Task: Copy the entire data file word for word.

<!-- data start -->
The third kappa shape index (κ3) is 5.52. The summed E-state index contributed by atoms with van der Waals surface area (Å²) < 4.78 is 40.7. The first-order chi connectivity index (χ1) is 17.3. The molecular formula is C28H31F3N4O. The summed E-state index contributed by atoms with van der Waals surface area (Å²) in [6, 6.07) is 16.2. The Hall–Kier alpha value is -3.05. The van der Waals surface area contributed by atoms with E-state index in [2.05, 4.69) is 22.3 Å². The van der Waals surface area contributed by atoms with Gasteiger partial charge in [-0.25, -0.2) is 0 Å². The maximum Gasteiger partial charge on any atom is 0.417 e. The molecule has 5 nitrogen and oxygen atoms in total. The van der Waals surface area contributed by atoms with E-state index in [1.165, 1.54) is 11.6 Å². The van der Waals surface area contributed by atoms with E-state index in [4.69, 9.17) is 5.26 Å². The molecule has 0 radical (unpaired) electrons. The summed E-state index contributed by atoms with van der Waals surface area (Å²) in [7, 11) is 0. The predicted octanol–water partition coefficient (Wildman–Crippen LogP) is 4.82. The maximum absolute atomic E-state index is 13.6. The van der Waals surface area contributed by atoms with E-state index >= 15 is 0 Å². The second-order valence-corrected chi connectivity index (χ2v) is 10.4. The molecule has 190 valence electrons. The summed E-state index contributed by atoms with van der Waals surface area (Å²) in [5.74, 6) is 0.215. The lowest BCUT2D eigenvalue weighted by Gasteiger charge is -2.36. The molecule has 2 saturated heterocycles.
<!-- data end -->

The third kappa shape index (κ3) is 5.52. The summed E-state index contributed by atoms with van der Waals surface area (Å²) < 4.78 is 40.7. The first-order chi connectivity index (χ1) is 17.3. The molecular formula is C28H31F3N4O. The summed E-state index contributed by atoms with van der Waals surface area (Å²) in [6, 6.07) is 16.2. The Hall–Kier alpha value is -3.05. The van der Waals surface area contributed by atoms with E-state index in [2.05, 4.69) is 22.3 Å². The van der Waals surface area contributed by atoms with Gasteiger partial charge in [-0.25, -0.2) is 0 Å². The maximum Gasteiger partial charge on any atom is 0.417 e. The molecule has 5 nitrogen and oxygen atoms in total. The van der Waals surface area contributed by atoms with E-state index in [1.165, 1.54) is 11.6 Å². The van der Waals surface area contributed by atoms with E-state index in [4.69, 9.17) is 5.26 Å². The molecule has 0 radical (unpaired) electrons. The summed E-state index contributed by atoms with van der Waals surface area (Å²) in [7, 11) is 0. The predicted octanol–water partition coefficient (Wildman–Crippen LogP) is 4.82. The maximum absolute atomic E-state index is 13.6. The van der Waals surface area contributed by atoms with E-state index >= 15 is 0 Å². The second-order valence-corrected chi connectivity index (χ2v) is 10.4. The molecule has 190 valence electrons. The summed E-state index contributed by atoms with van der Waals surface area (Å²) in [5.74, 6) is 0.215. The lowest BCUT2D eigenvalue weighted by Gasteiger charge is -2.36. The molecule has 2 saturated heterocycles.